Welcome to "Ask Blair," a weekly online column of practical advice for actors, written by Blair Glaser.
Once again, hello and thank you to all creative advice seekers. This week's column addresses how to handle yourself at the crossroads where you question your qualifications to make it in the biz, and what to do with the end-of-the-run blues. I invite actors of all ages to continue write me with any problems encountered at auditions, in class, or anything you feel could be standing between you and your talent. Make sure to check the previous columns to see if your question, or one like it, has been answered already!
I am almost done with my two year acting program in New York, and I've made great strides. But I haven't worked much and I haven't been on many auditions. I still feel like I have a long way to go. Should I go out there and try to make it? Should I take a new class? How many years do you suggest I give it before I give up?
Thanks in advance,
You are at a crucial, challenging point in your acting career, at which many actors find themselves at one time or another. You've come a long way, and are daunted by how far there still seems to go.
I cannot really answer your questions, but I can offer you some questions to ask yourself to help you get clear, and offer some advice on how to go about the next leg of the journey. Questions I recommend you ask yourself:
* How much do I love acting?
* What am I willing to do and not willing to do to create a life for myself as a working actor?
* Am I pursuing acting for myself, or for others?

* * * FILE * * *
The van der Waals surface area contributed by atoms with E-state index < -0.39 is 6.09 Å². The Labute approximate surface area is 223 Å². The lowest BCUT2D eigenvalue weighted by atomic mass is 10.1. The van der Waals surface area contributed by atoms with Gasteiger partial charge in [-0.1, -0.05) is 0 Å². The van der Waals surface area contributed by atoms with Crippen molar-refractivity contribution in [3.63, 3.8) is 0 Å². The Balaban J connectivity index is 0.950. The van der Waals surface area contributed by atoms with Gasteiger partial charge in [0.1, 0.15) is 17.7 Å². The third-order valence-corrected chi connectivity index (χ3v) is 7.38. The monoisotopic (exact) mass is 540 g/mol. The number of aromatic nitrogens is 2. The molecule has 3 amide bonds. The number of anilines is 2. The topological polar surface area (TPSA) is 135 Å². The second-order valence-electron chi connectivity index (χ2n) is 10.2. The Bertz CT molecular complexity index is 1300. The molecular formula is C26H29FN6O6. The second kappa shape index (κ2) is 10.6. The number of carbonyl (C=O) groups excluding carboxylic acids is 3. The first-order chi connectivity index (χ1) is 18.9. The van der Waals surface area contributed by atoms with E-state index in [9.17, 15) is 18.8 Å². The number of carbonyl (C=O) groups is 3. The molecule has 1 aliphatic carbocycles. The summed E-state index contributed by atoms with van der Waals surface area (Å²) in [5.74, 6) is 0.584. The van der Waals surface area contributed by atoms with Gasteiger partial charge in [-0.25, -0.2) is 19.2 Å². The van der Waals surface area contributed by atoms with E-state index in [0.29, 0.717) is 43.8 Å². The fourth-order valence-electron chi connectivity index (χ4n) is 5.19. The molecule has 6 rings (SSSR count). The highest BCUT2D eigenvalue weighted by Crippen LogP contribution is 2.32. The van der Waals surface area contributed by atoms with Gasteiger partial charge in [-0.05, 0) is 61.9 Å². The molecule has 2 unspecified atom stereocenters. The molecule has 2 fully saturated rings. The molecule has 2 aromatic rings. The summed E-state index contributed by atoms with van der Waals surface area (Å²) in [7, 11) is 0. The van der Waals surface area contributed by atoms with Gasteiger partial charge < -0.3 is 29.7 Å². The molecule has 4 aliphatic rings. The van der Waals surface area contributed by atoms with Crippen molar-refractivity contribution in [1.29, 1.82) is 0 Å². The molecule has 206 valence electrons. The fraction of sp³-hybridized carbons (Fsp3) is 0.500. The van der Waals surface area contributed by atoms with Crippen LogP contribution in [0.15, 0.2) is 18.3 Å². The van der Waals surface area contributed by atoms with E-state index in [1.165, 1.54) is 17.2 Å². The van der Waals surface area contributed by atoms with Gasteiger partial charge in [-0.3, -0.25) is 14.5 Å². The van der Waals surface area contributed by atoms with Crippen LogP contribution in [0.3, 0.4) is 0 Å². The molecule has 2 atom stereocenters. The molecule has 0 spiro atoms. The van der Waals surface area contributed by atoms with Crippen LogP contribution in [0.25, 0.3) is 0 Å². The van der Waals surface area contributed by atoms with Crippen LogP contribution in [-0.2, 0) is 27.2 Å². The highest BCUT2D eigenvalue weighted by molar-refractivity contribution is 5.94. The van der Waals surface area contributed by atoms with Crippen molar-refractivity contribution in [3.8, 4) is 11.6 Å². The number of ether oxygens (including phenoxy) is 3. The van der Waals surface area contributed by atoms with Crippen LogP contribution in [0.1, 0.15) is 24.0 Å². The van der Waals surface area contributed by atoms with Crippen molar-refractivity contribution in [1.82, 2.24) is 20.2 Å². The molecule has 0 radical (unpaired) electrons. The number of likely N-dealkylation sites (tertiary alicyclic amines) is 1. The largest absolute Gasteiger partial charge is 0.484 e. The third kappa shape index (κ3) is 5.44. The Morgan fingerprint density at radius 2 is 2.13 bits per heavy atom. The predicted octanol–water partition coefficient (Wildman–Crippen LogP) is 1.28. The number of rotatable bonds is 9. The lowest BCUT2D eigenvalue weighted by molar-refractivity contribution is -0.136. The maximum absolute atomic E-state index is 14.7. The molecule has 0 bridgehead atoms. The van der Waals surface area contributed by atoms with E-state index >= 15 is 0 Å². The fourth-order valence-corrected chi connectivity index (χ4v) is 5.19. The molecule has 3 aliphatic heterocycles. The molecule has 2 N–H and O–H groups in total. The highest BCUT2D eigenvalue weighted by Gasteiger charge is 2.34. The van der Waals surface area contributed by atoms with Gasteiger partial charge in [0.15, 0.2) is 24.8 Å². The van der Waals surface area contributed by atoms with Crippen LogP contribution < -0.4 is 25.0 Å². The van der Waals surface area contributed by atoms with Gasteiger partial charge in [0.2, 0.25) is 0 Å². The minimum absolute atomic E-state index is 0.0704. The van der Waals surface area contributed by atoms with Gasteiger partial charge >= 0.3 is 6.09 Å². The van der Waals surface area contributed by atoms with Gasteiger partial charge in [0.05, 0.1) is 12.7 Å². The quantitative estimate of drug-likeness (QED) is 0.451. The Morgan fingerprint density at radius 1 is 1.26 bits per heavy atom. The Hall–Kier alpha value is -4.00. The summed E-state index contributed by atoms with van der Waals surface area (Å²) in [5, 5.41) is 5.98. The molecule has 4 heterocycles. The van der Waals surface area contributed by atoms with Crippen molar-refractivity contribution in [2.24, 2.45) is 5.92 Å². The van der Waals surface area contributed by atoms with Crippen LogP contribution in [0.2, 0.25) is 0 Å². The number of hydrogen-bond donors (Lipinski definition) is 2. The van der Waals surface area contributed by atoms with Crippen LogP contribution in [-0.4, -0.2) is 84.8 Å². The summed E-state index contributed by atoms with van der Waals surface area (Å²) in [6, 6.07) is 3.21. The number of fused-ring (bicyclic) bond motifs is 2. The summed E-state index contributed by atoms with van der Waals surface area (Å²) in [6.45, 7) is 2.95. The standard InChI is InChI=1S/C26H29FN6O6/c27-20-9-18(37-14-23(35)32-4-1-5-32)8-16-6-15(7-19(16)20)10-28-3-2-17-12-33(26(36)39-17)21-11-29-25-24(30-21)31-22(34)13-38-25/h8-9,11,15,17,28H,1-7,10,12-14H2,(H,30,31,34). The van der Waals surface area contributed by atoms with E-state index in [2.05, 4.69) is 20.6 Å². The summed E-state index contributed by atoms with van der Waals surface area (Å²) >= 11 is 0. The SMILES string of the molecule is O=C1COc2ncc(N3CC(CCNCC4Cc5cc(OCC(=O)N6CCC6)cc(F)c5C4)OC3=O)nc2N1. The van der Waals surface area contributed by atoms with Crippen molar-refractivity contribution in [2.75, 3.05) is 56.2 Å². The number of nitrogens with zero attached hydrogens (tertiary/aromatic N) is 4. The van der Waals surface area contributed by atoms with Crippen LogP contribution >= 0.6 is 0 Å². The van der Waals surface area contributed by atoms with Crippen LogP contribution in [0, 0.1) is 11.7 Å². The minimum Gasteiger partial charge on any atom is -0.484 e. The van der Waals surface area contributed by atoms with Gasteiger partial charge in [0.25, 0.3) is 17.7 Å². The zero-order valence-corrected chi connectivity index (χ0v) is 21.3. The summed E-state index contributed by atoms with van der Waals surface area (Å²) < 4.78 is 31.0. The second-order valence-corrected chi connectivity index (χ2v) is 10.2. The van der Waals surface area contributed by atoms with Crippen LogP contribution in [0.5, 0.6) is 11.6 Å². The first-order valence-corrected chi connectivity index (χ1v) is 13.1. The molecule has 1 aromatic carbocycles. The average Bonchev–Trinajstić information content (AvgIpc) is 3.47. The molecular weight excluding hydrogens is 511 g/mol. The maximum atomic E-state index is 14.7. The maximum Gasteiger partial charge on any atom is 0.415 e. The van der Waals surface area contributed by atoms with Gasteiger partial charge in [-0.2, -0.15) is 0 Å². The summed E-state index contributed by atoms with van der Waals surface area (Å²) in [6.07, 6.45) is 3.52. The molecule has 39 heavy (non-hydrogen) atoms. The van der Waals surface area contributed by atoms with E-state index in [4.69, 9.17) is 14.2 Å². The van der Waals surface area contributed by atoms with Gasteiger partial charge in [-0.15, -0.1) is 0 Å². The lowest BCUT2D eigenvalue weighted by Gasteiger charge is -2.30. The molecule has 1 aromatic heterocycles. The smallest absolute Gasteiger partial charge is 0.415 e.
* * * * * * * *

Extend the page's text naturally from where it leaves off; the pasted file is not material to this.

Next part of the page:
* What does "making it" mean to me and how important is it?
* Would I enjoy and would it be helpful for me to continue studying right now?
* Are there other jobs or hobbies I am interested in?
Be honest with yourself, and remember, your answers reflect where you are now and are not permanent or fixed. Avoid judging your answers by thinking that 'if acting isn't the most important thing in my life then I'll never be an actress'--this is simply not true. These questions are a way to hear what your true feelings are about what you have currently chosen as your life's work.
I also want to say that there are things you can learn from the process of auditioning, about acting and about yourself, that you simply cannot learn in class and will help you to answer these questions. Working with nerves, battling self-sabotage, focusing despite chaotic conditions, being free and impulsive in an audition, becoming indifferent to the auditioners' responses, building confidence -- these are all things learned best by going to auditions.
Since many auditions, especially the ones you have to go to when you're just starting out, can have brutal circumstances, find out if you're willing to audition enough to get to know and toughen yourself up to the situations: six-hour waits, 30-second auditions, getting cut off in the middle of your song or monologue after waiting for half a day, rude auditioners, etc.
I recommend that you start auditioning and familiarizing yourself with this process. Use each audition as a study of your own character and technique. Watch how you respond emotionally and in performance for example, to an auditioner who doesn't respond to you. Do you let the apparent confidence of another actor, who knows the auditioners, threaten you? This is all very valuable information.
This would be a good time for you to make a career plan for yourself. Give yourself a chunk of time to sit down and write out your career dreams in the form of goals, starting appropriately and ending big. For example: "I want to get cast in a play in New York, I want to get a job at a summer theatre, I want to get an agent , I want to have my own TV show," etc. You may want to give yourself a time limit for these things, created from what feels right to you, i.e.; I want to have an agent by Jan. 1998. Use the time limits not as a way to make yourself inadequate if you don't meet them, but as a way to challenge yourself to make your dreams a reality.
Good luck, Charlotte. I can't help but say-- you've come this far, if it's what you want, hang in there.